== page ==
— Short Series —
The growth of the African American communities in Chicago’s suburban North Shore was unique. Instead of first settling in Chicago, most early settlers came directly to these North Shore communities. Whether escaping from slavery or returning from Canada after the Civil War, The North Shore has been home to African Americans as early as 1834.
The 1900 census listed 11 African American residents and 192 in 1935
As early as the mid 1880s, the Smith family moved from Guelph, Ontario, Canada to settle in Wilmette. Ellen and her husband, John Smith, were the immediate descendants of runaway slaves who had escaped north to Canada. In Wilmette, they opened a grocery and candy store at 1428 Wilmette Avenue. They also lived on the upper floor with Ellen’s sister and her husband, James Thompson who came from Lake Forest by way of Canada. The business operated until the death of Ellen in 1925.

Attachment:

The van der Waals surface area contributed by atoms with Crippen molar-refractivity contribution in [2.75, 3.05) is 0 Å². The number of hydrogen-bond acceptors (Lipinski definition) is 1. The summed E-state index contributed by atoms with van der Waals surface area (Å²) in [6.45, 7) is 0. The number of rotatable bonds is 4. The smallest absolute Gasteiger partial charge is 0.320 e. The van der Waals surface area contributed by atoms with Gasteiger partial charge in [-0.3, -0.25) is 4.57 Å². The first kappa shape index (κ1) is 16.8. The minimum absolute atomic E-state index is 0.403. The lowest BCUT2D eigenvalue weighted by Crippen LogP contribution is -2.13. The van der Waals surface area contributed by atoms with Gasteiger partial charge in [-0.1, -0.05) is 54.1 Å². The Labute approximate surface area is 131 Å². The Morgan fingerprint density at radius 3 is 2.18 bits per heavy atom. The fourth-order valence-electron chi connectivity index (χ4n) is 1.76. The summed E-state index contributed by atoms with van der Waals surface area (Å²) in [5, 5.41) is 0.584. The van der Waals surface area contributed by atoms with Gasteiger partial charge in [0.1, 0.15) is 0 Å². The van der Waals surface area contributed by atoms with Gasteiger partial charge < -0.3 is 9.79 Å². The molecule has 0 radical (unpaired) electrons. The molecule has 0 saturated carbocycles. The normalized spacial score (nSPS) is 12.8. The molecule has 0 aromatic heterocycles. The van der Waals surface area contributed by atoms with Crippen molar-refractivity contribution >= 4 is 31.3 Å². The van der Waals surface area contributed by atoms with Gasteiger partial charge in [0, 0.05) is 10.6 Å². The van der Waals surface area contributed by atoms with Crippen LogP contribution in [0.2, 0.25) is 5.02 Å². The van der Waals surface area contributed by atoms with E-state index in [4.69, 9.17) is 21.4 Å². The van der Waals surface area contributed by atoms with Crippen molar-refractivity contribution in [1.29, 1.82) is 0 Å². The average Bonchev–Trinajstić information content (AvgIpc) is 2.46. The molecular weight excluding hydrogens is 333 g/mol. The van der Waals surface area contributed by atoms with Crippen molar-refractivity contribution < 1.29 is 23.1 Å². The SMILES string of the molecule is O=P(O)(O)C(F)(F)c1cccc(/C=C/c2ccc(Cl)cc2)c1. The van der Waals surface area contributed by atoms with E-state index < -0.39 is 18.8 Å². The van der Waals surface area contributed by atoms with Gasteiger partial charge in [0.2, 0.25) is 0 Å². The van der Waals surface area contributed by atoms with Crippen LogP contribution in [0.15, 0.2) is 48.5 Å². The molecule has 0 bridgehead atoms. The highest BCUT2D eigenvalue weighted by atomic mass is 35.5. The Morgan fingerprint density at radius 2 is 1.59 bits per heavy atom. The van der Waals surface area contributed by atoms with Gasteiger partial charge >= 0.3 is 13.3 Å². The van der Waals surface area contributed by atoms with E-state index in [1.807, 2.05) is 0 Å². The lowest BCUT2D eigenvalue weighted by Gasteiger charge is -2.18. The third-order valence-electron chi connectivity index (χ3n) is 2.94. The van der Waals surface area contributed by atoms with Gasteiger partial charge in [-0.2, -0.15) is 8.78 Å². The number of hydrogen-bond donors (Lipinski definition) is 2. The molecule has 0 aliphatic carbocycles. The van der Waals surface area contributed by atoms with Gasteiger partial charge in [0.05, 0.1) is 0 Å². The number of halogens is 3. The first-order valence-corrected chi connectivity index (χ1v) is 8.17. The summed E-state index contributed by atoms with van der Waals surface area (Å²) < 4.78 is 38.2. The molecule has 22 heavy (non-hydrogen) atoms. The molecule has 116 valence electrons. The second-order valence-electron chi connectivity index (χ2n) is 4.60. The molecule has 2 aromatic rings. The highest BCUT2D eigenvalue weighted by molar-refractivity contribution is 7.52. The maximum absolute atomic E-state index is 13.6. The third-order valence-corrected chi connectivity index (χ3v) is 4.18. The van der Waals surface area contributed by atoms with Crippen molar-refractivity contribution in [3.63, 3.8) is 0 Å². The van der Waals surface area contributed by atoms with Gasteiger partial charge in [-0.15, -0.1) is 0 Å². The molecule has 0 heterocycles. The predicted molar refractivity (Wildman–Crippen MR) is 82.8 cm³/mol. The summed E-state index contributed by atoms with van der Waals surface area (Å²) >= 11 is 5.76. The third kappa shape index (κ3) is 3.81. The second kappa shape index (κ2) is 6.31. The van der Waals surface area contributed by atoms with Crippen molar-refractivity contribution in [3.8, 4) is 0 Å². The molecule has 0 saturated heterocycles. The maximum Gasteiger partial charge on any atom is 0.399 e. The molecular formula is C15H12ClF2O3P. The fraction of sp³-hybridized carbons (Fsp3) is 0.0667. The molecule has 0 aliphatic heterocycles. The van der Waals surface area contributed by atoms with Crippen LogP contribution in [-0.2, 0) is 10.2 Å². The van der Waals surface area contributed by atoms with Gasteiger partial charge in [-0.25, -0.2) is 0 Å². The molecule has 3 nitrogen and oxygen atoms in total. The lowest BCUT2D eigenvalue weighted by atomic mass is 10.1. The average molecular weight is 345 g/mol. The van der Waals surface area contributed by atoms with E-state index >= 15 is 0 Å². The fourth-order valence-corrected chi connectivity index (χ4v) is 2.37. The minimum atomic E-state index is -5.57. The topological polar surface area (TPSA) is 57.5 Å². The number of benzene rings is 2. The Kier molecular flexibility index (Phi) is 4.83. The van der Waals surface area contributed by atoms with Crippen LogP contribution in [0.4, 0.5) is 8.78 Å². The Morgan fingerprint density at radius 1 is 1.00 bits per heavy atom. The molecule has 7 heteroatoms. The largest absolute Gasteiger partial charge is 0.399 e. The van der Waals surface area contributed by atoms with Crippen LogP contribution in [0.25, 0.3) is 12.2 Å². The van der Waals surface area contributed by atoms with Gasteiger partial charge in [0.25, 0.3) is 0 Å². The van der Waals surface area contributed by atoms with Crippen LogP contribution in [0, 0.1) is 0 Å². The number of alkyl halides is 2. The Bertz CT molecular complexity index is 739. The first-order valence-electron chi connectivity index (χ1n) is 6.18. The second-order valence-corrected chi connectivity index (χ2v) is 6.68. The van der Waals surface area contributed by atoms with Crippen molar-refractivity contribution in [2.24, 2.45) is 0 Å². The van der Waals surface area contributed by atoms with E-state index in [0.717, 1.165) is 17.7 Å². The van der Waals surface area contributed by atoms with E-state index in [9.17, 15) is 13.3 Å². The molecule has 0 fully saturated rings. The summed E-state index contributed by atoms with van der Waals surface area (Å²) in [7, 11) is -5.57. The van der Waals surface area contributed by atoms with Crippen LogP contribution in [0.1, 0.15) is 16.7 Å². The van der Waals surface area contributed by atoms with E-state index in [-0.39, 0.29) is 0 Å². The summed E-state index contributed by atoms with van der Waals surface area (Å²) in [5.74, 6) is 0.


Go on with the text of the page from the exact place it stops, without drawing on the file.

John H. and Mary Mitchell, another early African American family, lived at 1822 Walnut Avenue (1917-1918 Directory) at least until 1925. Their children (one son and one daughter) attended St. Joseph School.
Many African American residents were employed as live-in domestics and were, for the most part, not listed in the local directories. However their names and occupation were listed in early census records, along with the household occupants of whom they were employed.
The 1900 census listed 11 African American residents and 192 in 1935. By 1940, there were 225. At one point in the village, there was an active concern of a growing Black presence in Wilmette. It was explained in the August 7, 1913 issue of the Chicago Daily Tribune headlined “Wilmette Takes Trail of Negroes: Village Residents Call Meeting Saturday Night To Discuss ‘Invasion’ ”. Residents wanted to find out what realtor(s) were selling homes to “Negroes” and how to stop the process.
Source: From Shorefront’s “North of Chicago” traveling exhibit.